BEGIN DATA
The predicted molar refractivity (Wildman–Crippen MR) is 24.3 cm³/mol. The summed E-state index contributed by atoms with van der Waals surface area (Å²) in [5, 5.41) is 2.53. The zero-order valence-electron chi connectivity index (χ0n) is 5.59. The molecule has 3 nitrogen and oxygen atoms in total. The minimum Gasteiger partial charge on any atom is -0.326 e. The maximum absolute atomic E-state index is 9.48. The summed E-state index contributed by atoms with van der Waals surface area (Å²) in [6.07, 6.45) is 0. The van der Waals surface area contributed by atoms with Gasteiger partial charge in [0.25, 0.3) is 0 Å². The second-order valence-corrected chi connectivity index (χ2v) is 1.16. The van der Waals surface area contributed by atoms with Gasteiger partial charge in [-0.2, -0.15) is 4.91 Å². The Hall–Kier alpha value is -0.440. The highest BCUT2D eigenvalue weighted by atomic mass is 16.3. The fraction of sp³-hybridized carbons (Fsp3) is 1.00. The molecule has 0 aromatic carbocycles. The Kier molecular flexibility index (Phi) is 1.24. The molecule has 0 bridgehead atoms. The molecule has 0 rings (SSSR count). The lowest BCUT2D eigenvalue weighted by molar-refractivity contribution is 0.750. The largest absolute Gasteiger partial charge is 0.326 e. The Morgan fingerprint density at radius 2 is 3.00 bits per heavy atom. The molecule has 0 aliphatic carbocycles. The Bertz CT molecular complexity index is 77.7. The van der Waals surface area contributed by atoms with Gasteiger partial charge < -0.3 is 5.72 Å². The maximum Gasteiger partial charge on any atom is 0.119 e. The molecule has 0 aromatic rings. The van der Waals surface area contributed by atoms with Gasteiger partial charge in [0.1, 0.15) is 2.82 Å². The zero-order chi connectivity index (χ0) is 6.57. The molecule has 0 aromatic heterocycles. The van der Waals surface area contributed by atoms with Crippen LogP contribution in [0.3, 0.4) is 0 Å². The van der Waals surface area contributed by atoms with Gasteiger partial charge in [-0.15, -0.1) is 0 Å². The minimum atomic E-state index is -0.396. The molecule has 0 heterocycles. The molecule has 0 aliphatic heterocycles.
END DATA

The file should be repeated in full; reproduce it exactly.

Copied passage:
The predicted molar refractivity (Wildman–Crippen MR) is 24.3 cm³/mol. The summed E-state index contributed by atoms with van der Waals surface area (Å²) in [5, 5.41) is 2.53. The zero-order valence-electron chi connectivity index (χ0n) is 5.59. The molecule has 3 nitrogen and oxygen atoms in total. The minimum Gasteiger partial charge on any atom is -0.326 e. The maximum absolute atomic E-state index is 9.48. The summed E-state index contributed by atoms with van der Waals surface area (Å²) in [6.07, 6.45) is 0. The van der Waals surface area contributed by atoms with Gasteiger partial charge in [0.25, 0.3) is 0 Å². The second-order valence-corrected chi connectivity index (χ2v) is 1.16. The van der Waals surface area contributed by atoms with Gasteiger partial charge in [-0.2, -0.15) is 4.91 Å². The Hall–Kier alpha value is -0.440. The highest BCUT2D eigenvalue weighted by atomic mass is 16.3. The fraction of sp³-hybridized carbons (Fsp3) is 1.00. The molecule has 0 aromatic carbocycles. The Kier molecular flexibility index (Phi) is 1.24. The molecule has 0 bridgehead atoms. The molecule has 0 rings (SSSR count). The lowest BCUT2D eigenvalue weighted by molar-refractivity contribution is 0.750. The largest absolute Gasteiger partial charge is 0.326 e. The Morgan fingerprint density at radius 2 is 3.00 bits per heavy atom. The molecule has 0 aliphatic carbocycles. The Bertz CT molecular complexity index is 77.7. The van der Waals surface area contributed by atoms with Gasteiger partial charge < -0.3 is 5.72 Å². The maximum Gasteiger partial charge on any atom is 0.119 e. The molecule has 0 aromatic rings. The van der Waals surface area contributed by atoms with Gasteiger partial charge in [0.1, 0.15) is 2.82 Å². The zero-order chi connectivity index (χ0) is 6.57. The molecule has 0 aromatic heterocycles. The van der Waals surface area contributed by atoms with Crippen LogP contribution in [0.3, 0.4) is 0 Å². The van der Waals surface area contributed by atoms with Gasteiger partial charge in [-0.15, -0.1) is 0 Å². The minimum atomic E-state index is -0.396. The molecule has 0 heterocycles. The molecule has 0 aliphatic heterocycles.